Metropolitan Opera, Fathom Events Expand ‘Live in HD’ Series

Fathom Events and the Metropolitan Opera have renewed The Met: Live in HD Performances series, expanding a cultural tradition that has brought dozens of performances from the Met Theater at Lincoln Center live to theater screens across the country since 2006.

The partnership between the nation’s largest performing arts organization and leading distributor of juvenile cinema will be renewed for three more years, through the 2025-26 season, culminating in the 20th anniversary of “Live in HD.”

The announcement comes three weeks before the December 10 broadcast of Live in HD The Hours, directed by Kevin Potts, based on Michael Cunningham’s novel and the 2002 film of the same title. The Met presents the world premiere of the work.

The partnership, which began in 2006 with fewer than 100 theaters, has grown to an average of 725 theaters and an estimated audience of more than 580,000 annually, according to representatives for both organizations.

The Fathom-Met deal saw total revenue exceed $205 million, which means nearly 10 million tickets sold, according to Ray Nutt, CEO of Fathom Events. diverse. Fathom with The Met consistently ranks among the top 10 box office hits in the event’s history, according to Comscore data. The Met now accounts for half of Fathom Events’ live event box office revenue.

“The Met is a cultural touchstone and one of the most recognized global performing arts brands,” Nutt added. “Not everyone has access to Lincoln Center, and this has been a great way to expand the audience for the Met, and ours. We look forward to continuing to work with the Met to bring more high-quality shows to audiences across the country.”

Peter Gelb, general manager of the Met, said the innovative partnership with Fathom “brings the beauty and power of opera to millions of people who would not normally have access to it. We are grateful to have such an excellent partner at Fathom and look forward to continuing our shared mission of making opera world-class.” Available to movie audiences throughout the United States and abroad.

The deal with Fathom began during Gelb’s first season with the Met, and it blossomed under him.

“It was an experiment, more of a marketing exercise than anything else,” says Gelb. diverse. “The hope was that by moving Saturday mornings to cinemas, we could strengthen the bond between the museum and its audience when they are not in the opera house. It became for us a huge success story. In two years we not only broke even, we made a significant amount of the bottom line to our bottom line.”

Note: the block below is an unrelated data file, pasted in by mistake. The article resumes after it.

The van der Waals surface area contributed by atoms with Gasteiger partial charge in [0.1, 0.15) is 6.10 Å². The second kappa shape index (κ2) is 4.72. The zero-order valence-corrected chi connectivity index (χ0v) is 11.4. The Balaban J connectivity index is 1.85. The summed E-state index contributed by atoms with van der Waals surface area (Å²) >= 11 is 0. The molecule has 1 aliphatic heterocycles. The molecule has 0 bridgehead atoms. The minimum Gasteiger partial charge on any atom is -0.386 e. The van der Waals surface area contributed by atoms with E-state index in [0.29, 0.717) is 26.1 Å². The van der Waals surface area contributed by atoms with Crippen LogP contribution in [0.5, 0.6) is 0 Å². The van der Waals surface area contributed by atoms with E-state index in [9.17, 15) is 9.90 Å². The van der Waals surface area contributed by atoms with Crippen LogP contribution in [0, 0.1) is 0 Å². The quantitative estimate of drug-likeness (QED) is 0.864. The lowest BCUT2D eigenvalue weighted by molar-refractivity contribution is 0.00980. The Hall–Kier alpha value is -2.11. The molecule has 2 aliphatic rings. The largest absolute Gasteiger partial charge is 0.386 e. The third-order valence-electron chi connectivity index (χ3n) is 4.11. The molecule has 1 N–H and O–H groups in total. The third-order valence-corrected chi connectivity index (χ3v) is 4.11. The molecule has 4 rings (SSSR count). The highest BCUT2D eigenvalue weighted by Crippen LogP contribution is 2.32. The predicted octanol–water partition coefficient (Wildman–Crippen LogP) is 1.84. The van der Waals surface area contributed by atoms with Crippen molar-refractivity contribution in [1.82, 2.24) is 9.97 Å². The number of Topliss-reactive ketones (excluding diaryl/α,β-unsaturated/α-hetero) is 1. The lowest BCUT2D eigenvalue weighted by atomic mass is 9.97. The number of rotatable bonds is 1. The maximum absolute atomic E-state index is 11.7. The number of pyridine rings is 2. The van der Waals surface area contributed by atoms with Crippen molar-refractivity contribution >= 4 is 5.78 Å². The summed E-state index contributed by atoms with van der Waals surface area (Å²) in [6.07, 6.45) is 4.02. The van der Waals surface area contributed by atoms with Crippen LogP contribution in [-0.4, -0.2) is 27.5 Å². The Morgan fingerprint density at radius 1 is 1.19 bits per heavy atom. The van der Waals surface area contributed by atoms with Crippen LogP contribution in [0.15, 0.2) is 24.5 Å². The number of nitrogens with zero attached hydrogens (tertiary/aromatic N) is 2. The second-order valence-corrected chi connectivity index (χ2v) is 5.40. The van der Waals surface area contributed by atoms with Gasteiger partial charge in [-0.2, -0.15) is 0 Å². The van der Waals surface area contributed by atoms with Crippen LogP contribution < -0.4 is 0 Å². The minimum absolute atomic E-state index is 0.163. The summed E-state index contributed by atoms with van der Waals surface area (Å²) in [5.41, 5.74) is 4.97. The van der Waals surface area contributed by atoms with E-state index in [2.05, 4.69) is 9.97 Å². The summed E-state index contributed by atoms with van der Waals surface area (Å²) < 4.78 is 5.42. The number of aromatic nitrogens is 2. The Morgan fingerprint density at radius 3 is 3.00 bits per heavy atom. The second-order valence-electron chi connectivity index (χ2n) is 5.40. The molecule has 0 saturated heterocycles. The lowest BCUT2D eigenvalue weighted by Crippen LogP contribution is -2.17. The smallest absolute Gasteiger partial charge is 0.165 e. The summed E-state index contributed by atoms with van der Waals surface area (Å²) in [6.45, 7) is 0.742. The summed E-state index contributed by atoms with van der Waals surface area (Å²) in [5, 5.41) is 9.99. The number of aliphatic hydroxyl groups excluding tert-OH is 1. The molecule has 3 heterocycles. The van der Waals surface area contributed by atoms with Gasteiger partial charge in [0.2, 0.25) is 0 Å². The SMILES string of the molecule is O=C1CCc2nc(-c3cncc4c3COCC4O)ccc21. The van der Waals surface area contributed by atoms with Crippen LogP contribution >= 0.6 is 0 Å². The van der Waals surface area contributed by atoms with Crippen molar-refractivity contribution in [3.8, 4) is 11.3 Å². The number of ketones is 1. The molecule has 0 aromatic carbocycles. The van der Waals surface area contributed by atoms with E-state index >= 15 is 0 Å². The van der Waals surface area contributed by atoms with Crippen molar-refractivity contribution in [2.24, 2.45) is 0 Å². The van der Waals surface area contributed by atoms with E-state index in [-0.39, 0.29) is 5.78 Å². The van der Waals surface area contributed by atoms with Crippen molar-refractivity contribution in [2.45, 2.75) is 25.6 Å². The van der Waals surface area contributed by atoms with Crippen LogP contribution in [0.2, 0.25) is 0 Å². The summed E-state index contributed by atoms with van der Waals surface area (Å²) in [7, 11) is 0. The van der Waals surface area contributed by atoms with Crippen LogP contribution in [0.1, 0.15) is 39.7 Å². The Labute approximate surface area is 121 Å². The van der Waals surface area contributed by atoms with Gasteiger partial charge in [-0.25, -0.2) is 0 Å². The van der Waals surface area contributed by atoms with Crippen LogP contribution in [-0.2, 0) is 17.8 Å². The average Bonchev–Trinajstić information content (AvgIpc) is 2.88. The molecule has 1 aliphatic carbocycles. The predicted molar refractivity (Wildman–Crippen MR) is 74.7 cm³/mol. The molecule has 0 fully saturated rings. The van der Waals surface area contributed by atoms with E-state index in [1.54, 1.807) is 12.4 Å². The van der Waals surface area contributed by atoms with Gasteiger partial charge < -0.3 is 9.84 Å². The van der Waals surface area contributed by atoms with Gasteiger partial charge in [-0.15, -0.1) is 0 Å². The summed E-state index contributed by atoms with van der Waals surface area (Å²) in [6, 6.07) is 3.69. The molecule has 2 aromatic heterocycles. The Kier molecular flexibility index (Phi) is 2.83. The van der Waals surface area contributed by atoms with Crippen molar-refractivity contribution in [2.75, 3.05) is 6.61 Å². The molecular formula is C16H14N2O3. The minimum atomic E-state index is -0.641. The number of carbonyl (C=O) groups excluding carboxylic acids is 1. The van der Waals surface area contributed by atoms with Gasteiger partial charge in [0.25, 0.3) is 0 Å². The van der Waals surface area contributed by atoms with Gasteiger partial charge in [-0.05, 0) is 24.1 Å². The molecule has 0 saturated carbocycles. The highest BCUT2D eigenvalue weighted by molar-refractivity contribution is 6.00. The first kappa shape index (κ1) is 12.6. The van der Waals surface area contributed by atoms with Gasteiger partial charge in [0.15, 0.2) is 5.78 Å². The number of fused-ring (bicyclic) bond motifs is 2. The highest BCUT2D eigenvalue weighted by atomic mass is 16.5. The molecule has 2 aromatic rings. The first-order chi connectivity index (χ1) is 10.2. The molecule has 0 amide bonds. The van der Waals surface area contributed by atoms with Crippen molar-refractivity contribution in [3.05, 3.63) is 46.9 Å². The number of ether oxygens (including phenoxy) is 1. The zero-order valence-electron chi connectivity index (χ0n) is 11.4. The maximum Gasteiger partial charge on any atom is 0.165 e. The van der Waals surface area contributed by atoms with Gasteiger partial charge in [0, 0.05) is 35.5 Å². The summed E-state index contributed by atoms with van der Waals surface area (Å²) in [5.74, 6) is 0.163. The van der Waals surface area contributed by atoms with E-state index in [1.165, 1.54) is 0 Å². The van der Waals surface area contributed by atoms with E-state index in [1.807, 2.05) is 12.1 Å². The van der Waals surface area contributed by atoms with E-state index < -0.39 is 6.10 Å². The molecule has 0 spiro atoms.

“The Hours” is one of seven new Met productions to perform in the 2022-23 season, including the opening act “Live in HD,” the Met premiere of Cherubini’s “Medea.” Other new productions are Giordano’s “Fedora” (January 14); Wagner’s “Lohengrin” (March 18); “Hero” Terrence Blanchard (April 29); Mozart’s “Don Giovanni” (May 20) and “Dei Zuperflute” (June 3). All performances will be on Saturdays and will be broadcast live from the Met Theater.

The HD season will also feature performances of Verdi’s “Falstaff” (April 1) and Strauss’s “Der Rosenkavalier” (April 15). A special performance of Mozart’s “The Magic Flute” will take place on December 3. Repeat performances of each opera will take place on the Wednesday after the Saturday live performances.

The Metropolitan Opera’s programs originated on radio in 1931, and have been broadcast on more than 300 radio stations in the United States. The organization experimented with television broadcasting in the 1940s and 1950s, and in 1977 launched the “Live From the Met” spin-off series on PBS.

The “Live in HD” series makes the Met the only arts organization with an ongoing global series of this scale making it the premier provider of alternative cinema content. The United States is the largest single market, Gelb says, although roughly 70% of the series’ audience is outside the United States, across 11 different time zones around the world.

Meanwhile, Fathom is among the largest content distributors for movie theaters in North America. It is owned by AMC Entertainment, Cinemark Holdings, and Regal, a subsidiary of Cineworld Group. “Juvenile cinema has changed the way movie theaters operate over the years, in a way that’s absolutely necessary,” says Knott.

(Pictured: The Metropolitan Opera performing “La Traviata” on November 5, 2022)



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